Exchange-traded funds (ETFs) are investment vehicles that are made of a number of securities and aim to track the performance of a particular index. Given they provide investors with exposure to a diversified set of assets in a cost-efficient way, ETFs have increasingly gained popularity in recent years.
Two types of ETFs exist: physical ETFs and synthetic ETFs. While physical ETFs trade the physical underlying funds of the index, synthetic ETFs don’t hold the physical securities and use financial derivatives in an attempt to achieve the same results.
With physical and synthetic ETFs both the risk and the potential reward can vary so investors, or discretionary managers, need to consider the best way of meeting needs in terms of returns and risk tolerance.
At Moneyfarm we use physical ETFs since they tend to be more liquid and have a lower level of risk meaning we can make your investment more efficient. In this article, we’ll give you a brief overview of the two types of ETFs so that you fully understand why they are different.
A physical ETF works to track the target index by holding all or a representation of the underlying securities that form part of that index. A physical replication involves buying and selling the components of that index; it is labour intensive and may be subject to tracking error, depending on the quality of the ETF.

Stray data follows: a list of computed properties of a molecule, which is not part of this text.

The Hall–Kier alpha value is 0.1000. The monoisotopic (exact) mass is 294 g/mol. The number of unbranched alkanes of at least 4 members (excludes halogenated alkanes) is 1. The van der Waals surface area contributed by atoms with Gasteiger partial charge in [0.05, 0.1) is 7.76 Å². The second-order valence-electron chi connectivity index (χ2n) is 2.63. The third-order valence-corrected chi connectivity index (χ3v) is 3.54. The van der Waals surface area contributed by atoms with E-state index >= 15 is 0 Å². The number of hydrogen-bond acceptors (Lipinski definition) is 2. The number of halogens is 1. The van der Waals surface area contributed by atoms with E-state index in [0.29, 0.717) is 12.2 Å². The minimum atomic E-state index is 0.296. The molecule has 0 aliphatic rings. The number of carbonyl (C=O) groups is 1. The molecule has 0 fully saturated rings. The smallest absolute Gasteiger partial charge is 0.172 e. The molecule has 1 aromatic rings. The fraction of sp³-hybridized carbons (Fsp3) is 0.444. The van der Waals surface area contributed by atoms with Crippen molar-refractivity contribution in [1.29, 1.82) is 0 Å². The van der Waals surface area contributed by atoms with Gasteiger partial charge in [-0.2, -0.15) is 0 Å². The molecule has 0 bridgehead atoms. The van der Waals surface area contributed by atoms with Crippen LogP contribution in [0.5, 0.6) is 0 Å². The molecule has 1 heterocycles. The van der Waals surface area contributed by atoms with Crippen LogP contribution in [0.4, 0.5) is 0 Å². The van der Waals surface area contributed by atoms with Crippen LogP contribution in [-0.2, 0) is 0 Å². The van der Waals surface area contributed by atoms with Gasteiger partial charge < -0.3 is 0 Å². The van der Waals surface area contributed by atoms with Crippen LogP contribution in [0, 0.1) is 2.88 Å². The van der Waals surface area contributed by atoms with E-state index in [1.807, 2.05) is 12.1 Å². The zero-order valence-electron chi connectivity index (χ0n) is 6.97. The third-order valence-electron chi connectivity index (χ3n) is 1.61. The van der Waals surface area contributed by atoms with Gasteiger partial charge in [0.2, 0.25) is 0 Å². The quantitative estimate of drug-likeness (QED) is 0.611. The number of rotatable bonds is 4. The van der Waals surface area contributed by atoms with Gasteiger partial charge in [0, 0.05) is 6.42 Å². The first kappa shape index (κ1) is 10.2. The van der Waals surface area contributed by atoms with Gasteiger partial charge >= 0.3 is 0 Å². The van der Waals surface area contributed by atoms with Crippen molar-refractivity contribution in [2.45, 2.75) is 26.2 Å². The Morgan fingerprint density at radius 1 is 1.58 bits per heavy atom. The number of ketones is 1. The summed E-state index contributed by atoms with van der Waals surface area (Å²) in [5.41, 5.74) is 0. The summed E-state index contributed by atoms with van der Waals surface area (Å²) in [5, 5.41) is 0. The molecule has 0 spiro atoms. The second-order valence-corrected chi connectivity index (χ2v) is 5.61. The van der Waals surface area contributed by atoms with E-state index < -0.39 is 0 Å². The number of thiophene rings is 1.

When buying the underlying assets, the provider chooses to either buy all of them or forms an optimised sample. Many argue that physical ETFs should be split into two different categories and full replication should be distinguished from sampling. Full replication is the most common and is often deemed to be the most reliable. However, it is not always appropriate in large global markets as the cost of carrying out all of the transactions for full replication may not be in the interest of the portfolio. Sampling reduces these administrative costs but since it does not track the full index the tracking error can increase. Physical ETFs work well for large, liquid markets.
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Synthetic ETFs, on the other hand, do not hold the physical securities and track a particular index by relying on derivatives such as swaps to execute the investment strategy. A swap is a contract between two parties to exchange cash flow over a set period of time. This would essentially consist in an agreement between the ETF provider and a counterparty (typically an investment bank) to pay the ETF the return of the index, minus a fee.
This swap lowers costs and tracking error but also introduces counterparty risk. If the bank fails to deliver the promised returns of the index, investors in that ETF could suffer. To manage that risk, the counterparty has to post collateral, which the ETF provider can claim if there were a default. In theory, investors would still receive full market value.
Synthetic ETFs have raised three main concerns in the market: whether they deliver the promised returns, whether investors fully understand them and what they are taking as collateral. Collateral may be illiquid or low quality, making it difficult to sell and pay investors.
Synthetic ETFs can be a good way for investors to gain exposure to markets that are difficult to access. They are useful when the underlying investment is expensive to buy, hold and sell.
However, it is important that investors fully understand how they work, and that rewards are always balanced with risk.